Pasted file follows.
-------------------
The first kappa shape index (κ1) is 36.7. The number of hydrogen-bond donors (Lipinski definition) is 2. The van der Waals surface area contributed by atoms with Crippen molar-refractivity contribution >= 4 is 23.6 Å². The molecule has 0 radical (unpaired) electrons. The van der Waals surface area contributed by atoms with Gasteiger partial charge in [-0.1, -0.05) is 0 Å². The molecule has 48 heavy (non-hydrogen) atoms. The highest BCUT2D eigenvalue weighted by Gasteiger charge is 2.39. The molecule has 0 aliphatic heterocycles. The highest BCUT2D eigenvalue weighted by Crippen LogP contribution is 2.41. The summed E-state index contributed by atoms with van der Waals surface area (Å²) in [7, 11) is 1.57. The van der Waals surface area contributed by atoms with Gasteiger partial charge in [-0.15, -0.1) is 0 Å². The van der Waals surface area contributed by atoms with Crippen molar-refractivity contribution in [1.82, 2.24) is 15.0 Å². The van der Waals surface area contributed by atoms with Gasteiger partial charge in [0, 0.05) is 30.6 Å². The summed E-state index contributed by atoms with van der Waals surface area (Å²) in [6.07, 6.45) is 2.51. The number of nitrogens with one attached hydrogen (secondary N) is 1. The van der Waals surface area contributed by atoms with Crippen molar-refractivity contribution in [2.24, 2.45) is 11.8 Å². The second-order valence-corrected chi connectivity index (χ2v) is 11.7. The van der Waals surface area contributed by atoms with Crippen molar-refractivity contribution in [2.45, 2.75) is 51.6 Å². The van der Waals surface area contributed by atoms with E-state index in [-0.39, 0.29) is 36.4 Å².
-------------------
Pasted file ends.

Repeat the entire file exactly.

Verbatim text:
The first kappa shape index (κ1) is 36.7. The number of hydrogen-bond donors (Lipinski definition) is 2. The van der Waals surface area contributed by atoms with Crippen molar-refractivity contribution >= 4 is 23.6 Å². The molecule has 0 radical (unpaired) electrons. The van der Waals surface area contributed by atoms with Gasteiger partial charge in [-0.1, -0.05) is 0 Å². The molecule has 48 heavy (non-hydrogen) atoms. The highest BCUT2D eigenvalue weighted by Gasteiger charge is 2.39. The molecule has 0 aliphatic heterocycles. The highest BCUT2D eigenvalue weighted by Crippen LogP contribution is 2.41. The summed E-state index contributed by atoms with van der Waals surface area (Å²) in [7, 11) is 1.57. The van der Waals surface area contributed by atoms with Gasteiger partial charge in [-0.15, -0.1) is 0 Å². The van der Waals surface area contributed by atoms with Crippen molar-refractivity contribution in [1.82, 2.24) is 15.0 Å². The van der Waals surface area contributed by atoms with Gasteiger partial charge in [0, 0.05) is 30.6 Å². The summed E-state index contributed by atoms with van der Waals surface area (Å²) in [6.07, 6.45) is 2.51. The number of nitrogens with one attached hydrogen (secondary N) is 1. The van der Waals surface area contributed by atoms with Crippen molar-refractivity contribution in [2.24, 2.45) is 11.8 Å². The second-order valence-corrected chi connectivity index (χ2v) is 11.7. The van der Waals surface area contributed by atoms with Crippen molar-refractivity contribution in [2.45, 2.75) is 51.6 Å². The van der Waals surface area contributed by atoms with E-state index in [-0.39, 0.29) is 36.4 Å².